UN Police train South Sudanese counterparts on community policing and human rights

unmiss south sudan yambio western equatoria state humanity human rights detainees community policing

Senior police officers in Yambio pondering humanity, human rights and community policing at a workshop organized by UN Police. Photos: Martin Siba/UNMISS

17 Jun 2021

UN Police train South Sudanese counterparts on community policing and human rights

Martin Siba/Filip Andersson

Human rights and how to build a good relationship with the citizens they serve were top of the agenda when UN police officers trained some of their South Sudanese counterparts in Western Equatoria State.

For some of the thirty senior officers attending the workshop, the material covered offered some real eye-openers.

“As I have learned and now understand human rights, I realize that it’s very important for us to live together with the communities, because in one way or another they are human beings like us,” said Teresina Dominic, a police officer working in Yambio.

Humanity most certainly encompasses citizens who have been detained or jailed as suspected or confirmed criminals as well. Explaining and promoting their rights and correct treatment while under police custody was another important part of the two-day-long educational session, as was a lengthy discussion on how to prevent and deal with incidents of gender-based violence.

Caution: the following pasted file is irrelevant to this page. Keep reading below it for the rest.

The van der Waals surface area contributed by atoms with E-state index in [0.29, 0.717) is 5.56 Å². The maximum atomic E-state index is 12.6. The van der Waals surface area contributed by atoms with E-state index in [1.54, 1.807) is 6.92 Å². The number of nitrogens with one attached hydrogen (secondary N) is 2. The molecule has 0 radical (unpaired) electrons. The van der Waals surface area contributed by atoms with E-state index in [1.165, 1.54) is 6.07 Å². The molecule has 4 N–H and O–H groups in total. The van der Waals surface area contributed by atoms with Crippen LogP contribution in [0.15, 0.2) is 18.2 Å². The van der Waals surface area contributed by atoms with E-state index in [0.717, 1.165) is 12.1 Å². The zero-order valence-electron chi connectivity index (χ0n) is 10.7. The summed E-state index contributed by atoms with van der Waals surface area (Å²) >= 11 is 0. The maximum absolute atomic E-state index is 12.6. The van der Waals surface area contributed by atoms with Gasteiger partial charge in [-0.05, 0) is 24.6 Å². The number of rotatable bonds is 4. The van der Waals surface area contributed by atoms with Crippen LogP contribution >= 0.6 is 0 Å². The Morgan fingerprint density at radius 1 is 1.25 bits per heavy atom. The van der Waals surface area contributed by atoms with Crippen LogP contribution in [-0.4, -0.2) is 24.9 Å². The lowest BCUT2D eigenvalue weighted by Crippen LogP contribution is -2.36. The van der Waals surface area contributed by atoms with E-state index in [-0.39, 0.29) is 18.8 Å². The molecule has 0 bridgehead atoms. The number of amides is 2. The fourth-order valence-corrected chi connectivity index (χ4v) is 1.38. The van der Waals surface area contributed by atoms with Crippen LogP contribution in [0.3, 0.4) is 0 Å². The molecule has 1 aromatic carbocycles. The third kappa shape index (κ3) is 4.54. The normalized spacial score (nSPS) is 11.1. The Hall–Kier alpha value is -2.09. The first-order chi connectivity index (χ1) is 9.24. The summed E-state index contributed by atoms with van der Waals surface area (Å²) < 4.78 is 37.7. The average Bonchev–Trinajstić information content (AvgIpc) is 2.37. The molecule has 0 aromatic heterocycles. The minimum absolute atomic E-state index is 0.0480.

Despite the fact that most of the participating senior officers have worked as law enforcement agents for many years, many of them had never received any similar kind of capacity building. For others, training served as a great refresher.

“This is inspiring. The workshop has added more knowledge and skills to me as a professional. After this, I will be better equipped to act in the right way while I’m at work,” said Captain Arashid Adam, who will certainly follow fellow trainee Colonel Joseph Sasa’s instruction to share their new insights with as many colleagues as possible.

Colonel Ilya Vlasov, a police officer serving with the United Nations Mission in South Sudan, was pleased with the knowledge-sharing session with his national counterparts, explaining that these efforts will reduce criminality in the long term.

“We conduct these trainings give our South Sudanese colleagues a greater vision which allows them to adapt better practices, in line with international human rights standards, in their work. Better policing means that security in Yambio town and surrounding villages will improve,” he said.

Building the knowledge and skills of the South Sudan National Police Service is in line with the peacekeeping mission’s mandate to strengthen the institutional capacity of every link in the country’s justice system.